You should be provided with information on how to challenge the fixed penalty. You’ll need to do it either online, via email or in writing to the environmental crime team. You’ll undoubtedly need to provide evidence to the authority that sent you the fixed penalty notice to show why it has been wrongly issued.


This will usually need to be made in writing and received by the council within 28 days of the penalty notice being issued. So, time is of the essence here as a challenge received after the time limit has elapsed may be disregarded. The grounds under which a challenge can be made include:

  • That no littering offence was committed.
  • That you were not the keeper of the vehicle at the time of the offence, because you became the keeper after the littering offence occurred.
  • That you were not the keeper of the vehicle at the time of the offence, because you had sold the vehicle before the littering offence occurred.
  • The vehicle was stolen at the time of the littering offence - a crime reference number, insurance claim reference or other evidence of theft will need to be provided.
  • The vehicle was hired out under a vehicle hiring agreement at the time of the littering offence.


If it was a passenger who committed the offence then you’ll need to provide evidence to demonstrate that.


A full list of the grounds under which a challenge can be made can be found on the government website. Here you’ll also find details of the evidence you’ll need in support of your challenge. You’ll usually be able to submit supporting evidence with a challenge in the form of documents, photographs or any other relevant information.


What happens next?


The time limit within which to make payment will be frozen while your challenge to the notice is considered. Most councils will have a procedure stating how long it will take them to respond to the challenge. Many aim to respond within 10 working days.


If your challenge is successful, you will be written to and notified that the notice has been cancelled. However, if you’re unsuccessful, then a Notice of Rejection will be issued and you must either pay the fine in full or appeal to an independent adjudicator.


Unhappy with the council’s decision? You may be able to appeal to the independent adjudicator at the Traffic Penalty Tribunal. You can submit an appeal online by visiting the tribunal’s website. You won’t be charged for appealing.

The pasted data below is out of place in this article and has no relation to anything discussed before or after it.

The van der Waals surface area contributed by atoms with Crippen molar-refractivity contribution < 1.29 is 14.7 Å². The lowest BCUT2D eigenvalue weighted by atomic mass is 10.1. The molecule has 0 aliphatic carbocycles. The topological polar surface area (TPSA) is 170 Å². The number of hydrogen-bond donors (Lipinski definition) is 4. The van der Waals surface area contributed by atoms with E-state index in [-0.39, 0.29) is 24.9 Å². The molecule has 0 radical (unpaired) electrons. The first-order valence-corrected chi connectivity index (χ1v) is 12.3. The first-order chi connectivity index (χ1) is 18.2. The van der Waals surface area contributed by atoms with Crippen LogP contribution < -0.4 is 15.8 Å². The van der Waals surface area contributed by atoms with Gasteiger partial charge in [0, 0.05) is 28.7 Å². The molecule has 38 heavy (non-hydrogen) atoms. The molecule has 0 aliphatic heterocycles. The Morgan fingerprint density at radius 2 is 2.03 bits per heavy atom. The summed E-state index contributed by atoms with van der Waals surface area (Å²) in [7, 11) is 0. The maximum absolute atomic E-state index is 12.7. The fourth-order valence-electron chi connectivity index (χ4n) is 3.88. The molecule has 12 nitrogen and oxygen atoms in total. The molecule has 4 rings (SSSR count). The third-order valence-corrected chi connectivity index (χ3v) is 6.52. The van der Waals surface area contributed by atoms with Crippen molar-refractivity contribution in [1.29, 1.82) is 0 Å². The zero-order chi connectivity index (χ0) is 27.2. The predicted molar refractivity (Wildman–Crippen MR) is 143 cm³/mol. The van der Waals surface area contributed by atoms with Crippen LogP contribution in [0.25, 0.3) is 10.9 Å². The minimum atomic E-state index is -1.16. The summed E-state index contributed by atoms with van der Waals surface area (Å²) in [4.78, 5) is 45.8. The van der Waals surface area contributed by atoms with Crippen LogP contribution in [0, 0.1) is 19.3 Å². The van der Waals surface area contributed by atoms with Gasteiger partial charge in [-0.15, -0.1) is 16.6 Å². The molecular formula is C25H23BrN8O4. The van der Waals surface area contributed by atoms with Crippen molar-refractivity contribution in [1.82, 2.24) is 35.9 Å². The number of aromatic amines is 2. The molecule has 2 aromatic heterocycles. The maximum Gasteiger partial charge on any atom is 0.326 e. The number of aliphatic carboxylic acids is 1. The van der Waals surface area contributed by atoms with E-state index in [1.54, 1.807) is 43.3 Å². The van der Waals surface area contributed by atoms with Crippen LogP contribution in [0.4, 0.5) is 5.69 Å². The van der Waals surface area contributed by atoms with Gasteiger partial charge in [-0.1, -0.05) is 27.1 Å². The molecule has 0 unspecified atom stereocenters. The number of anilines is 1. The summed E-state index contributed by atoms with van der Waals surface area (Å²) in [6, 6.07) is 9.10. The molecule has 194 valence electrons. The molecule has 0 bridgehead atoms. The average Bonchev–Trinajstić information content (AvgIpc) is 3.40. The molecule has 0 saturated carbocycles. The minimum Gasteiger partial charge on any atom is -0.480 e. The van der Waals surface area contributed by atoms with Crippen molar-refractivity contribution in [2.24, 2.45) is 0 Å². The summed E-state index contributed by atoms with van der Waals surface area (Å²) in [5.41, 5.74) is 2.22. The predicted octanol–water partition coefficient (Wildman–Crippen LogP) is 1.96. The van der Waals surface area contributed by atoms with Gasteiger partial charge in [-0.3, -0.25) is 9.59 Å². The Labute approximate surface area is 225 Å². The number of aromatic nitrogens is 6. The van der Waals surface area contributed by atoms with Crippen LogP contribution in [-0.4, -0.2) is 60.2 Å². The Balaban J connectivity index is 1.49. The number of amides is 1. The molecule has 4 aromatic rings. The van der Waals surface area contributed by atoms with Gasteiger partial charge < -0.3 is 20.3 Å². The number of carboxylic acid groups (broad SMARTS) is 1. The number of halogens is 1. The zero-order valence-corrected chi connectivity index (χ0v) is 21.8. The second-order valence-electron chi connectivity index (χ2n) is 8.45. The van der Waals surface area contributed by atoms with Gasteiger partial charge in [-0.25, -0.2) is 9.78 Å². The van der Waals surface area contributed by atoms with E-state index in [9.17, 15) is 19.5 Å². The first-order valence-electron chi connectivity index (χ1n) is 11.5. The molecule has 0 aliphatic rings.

There’s lots of useful information here on what the adjudicator can consider and how to appeal. Even if you haven’t been issued with a notice it’s probably wise to take a look at the website to get informed on the process. As a taxi driver it makes good business sense to know the legal processes that affect your business.


Be aware that the Tribunal only deals with cases involving local authorities in England (outside London) and Wales. If your penalty has been issued by a different authority then the website also has details of who you should contact to deal with your appeal.


What you can do about litter as a taxi firm


There are many solutions available for taxi firms looking to keep their local areas free from litter.

  • Encourage your drivers and passengers to take their litter home or dispose of it responsibly.
  • Pick up rubbish you find. Maybe even organise your own litter-pick and advertise it on your taxi firm’s social media.
  • Get involved in a Keep Britain Tidy campaign such as the Great British Spring Clean.
  • If you see litter accumulating on your patch then report it to your local council. Be specific about location, type and the amount of litter.


Read more tips now on Countryfile’s website.


Protecting your business with taxi fleet insurance


As a manager of a taxi fleet you’ve got a big responsibility. Let the specialist team at Taxi Insurer make life easier by talking to us about taxi fleet insurance protection.